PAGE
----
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Summary: What’s your motivation? Where do your interests lie? Are they transparent? What is your motivation? Why do you do what you do? Is it for Jesus and Him crucified or is it to see your own self lifted on high? What is your motivation?

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Title: Motivation?

Scripture: Acts 21:30-40, 22:1-30

Introduction:

What’s your motivation? What compels you to get out of bed in the morning? A desire not to be late, or a desire to get a head start on the day? What compels you to eat? Is it hunger, taste, or the price you paid for the meal? When you go to church, what compels you to go to church? Is it God, your spouse, your kids, or the need for social interaction or recognition (i.e. a ministry)? Or is it guilt?

Following Paul’s encounter with Jesus on the road to Damascus, his whole motivation changed. He tells us in 1st Corinthians chapter 2, verse 2, that he did not desire to know anything outside of Jesus and Him crucified. That was his motivation. He desired nothing else. His actions and desires were transparent to those around him. When people looked at Paul they could readily see that only Jesus mattered. There was no hidden agenda. There were no hidden programs, there were no hidden interests. Only Jesus, and Him crucified.

Jesus tells us in scripture that no one lights a lamp and puts it in a jar, or under a bed, but puts it up where it will be the most benefit. The preaching of Jesus is transparent. There is no hidden agenda, no hidden program or interests.

As Christians, we, too, should be as transparent as we can be in order to bring more to Jesus. Our silent actions speak just as loud as our complaints. Our silent service speaks volumes not only to those that we are serving, but also to those that are standing on the side and watching.

Our motivation to serve God should be motivated by the love that He has spread abroad in our hearts. Any other motive, any other incentive, any other purpose, will defile the service. Any other motivation, however small and imperceptible, will blemish the gift and it will be deemed unacceptable.

Selfless motivation is an integral part of one’s testimony. For those looking on, for those that are watching you, your actions may become their testimony in the future. What you selflessly do today will go down into the heart of those watching. And what you did may very well become part of someone’s witness to an unbeliever in the future. Your actions may become a story that an evangelist will use in five or twenty years!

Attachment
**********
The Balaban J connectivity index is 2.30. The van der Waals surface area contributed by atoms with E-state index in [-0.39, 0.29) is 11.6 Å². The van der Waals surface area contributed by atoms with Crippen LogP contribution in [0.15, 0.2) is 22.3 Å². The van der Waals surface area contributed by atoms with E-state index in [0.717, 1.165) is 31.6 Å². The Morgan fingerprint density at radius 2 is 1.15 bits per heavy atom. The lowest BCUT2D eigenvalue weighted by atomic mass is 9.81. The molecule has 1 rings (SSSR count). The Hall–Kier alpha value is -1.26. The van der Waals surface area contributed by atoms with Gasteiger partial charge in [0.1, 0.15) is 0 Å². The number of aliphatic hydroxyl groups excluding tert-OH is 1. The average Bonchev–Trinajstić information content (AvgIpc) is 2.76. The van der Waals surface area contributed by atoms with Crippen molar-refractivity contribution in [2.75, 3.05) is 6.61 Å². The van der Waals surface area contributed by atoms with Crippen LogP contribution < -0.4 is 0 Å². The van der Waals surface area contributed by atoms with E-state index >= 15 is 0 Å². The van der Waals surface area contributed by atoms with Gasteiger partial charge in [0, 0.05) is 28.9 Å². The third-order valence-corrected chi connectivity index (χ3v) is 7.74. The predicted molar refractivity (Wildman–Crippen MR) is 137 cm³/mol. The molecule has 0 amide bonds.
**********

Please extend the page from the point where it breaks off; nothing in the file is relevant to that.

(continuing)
Your unselfish sacrifice may inspire or motivate someone to move forward into ministry, or, your selfish actions may cause them to move backward and authenticate their beliefs that the Christian life is no better than anything else.

A testimony based on Jesus and Him crucified is simple and it’s maintenance free and only concerns you and Jesus. A testimony based on anything else, such as lies and intrigue takes lots of work, lots of concern, lots of time, and lots of people.

What’s your motivation?

The motivation of the Jews

The motivation of the Crowd

The motivation of the Romans

The motivation of Jesus

The motivation of Paul

I. The motivation of the Jews

Our scripture text tells us that the whole city was aroused, however, the very fact that they pulled Paul from the temple indicates they were Jewish, since Gentiles were not allowed inside the gates of the temple.

So, what was the motivation of the Jews? Why were they so against someone that had formerly been an active part of the Sanhedrin?

There are many reasons, but there are two very good reasons that remain prevalent even in today’s society. Money and power.

Without animal sacrifice, the vendors around the temple made no money. Worshipping Jesus required no sacrifice, other than the self. Without the priests there would be no reason to make their fine clothes and all the stuff that goes with them, therefore stores would go out of business. You see, worshipping Jesus requires no fine clothes.

The motivation of the Jews was money and power. Power to make people do what you want them to do. It gives an evil satisfaction to some people to be in control of others. Worshipping Jesus, puts Him in control, it puts Him in power.

The Jews of that time would tell you that their motivation was to preserve the law that had been handed down over the ages, and that is why they wanted to get rid of Paul. They would tell you that their motivation was to ensure that God’s temple was not defiled and that His commandments were not broken. Yet, the root of their motivation was money and power.

The motivation of the Jews was rooted in the sin nature and manifested itself in dragging Paul out of the temple.

II. The motivation of the Crowd

What was the motivation of the crowd? Was it sincere or was it based in the motivation of the Jewish leaders? I would have to say a little of both. The crowd reacted to what the Jewish leaders told them. They told them that Paul was teaching against Moses, which is punishable by imprisonment or death. The crowd was told that Paul brought a Gentile into the temple area. Yet another reason to see him put into prison, or put to death.

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